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Tobin Pre-Doctoral Fellowship

Regulation of Algorithms and Fighting Climate Change without Hurting the Poor



Philipp Strack and Kai Hao Yang



The project consists of two parts:

Part 1: We want to derive the optimal way of taxing a good that has a substantiative externality (for example airplane travel). We were inspired by the discussion about the Green New deal in the US which was criticized for including a strong redistributive component along with rules for emission reduction. What are the optimal policies for taxing such a good under different objectives? First results indicate that Pigouvian taxes always favor the rich relative the optimal utilitarian mechanism. Interestingly, non-market mechanisms (such as a fixed number of flights for each person) can be optimal. A major part of the RA project would be to take these results to the concrete application of airplane travel and quantify optimal taxes and consumption caps.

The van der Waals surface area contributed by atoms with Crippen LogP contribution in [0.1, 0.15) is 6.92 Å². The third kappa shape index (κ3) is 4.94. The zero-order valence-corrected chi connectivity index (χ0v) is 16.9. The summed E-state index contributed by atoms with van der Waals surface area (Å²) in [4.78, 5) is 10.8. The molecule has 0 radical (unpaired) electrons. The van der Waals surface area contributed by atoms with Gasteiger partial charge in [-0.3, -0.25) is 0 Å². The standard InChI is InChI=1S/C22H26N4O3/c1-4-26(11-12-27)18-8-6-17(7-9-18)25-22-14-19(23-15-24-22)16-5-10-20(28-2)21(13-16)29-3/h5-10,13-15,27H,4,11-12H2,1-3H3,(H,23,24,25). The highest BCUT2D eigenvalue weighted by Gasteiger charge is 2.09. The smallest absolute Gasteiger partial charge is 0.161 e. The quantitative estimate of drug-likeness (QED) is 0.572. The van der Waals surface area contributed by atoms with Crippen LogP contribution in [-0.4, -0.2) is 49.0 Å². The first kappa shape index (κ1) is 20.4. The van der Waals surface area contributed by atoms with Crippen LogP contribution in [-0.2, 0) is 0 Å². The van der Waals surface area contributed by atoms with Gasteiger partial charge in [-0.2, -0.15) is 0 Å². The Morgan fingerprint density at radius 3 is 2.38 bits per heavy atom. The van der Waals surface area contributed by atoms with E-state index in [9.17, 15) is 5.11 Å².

Part 2: Recent advancement in artificial intelligence and machine learning techniques greatly enhances the ability to predict individuals' potential outcome (e.g., performance, productivity, willingness to pay, risk factors, default probabilities). Nonetheless, it is also well-documented that the advancement of prediction powers comes at the expense of fairness, leading to a trade-off between prediction accuracy and fairness. This project studies the scope of information that can be uncovered under the constraint that prediction outcomes must be fair. The pre-doctoral fellow will read and summarized the theoretical literature on information design and the economics of AI, understand institutional details of algorithm design in various industry, write simple and demonstrative prediction algorithms, and conduct exemplary computation using actual data under the guidance of the faculty sponsor.



Successful candidates are expected to have a solid mathematical background (calculus, real analysis, linear algebra, probability theory, proof-based math courses), are able to understand and summarize microeconomic theory research, and are proficient in basic programming (Python, Matlab). Applicants must have a bachelor's degree or master's degree.



Finalists will be asked to perform sample programming exercises and write summaries for several assigned papers.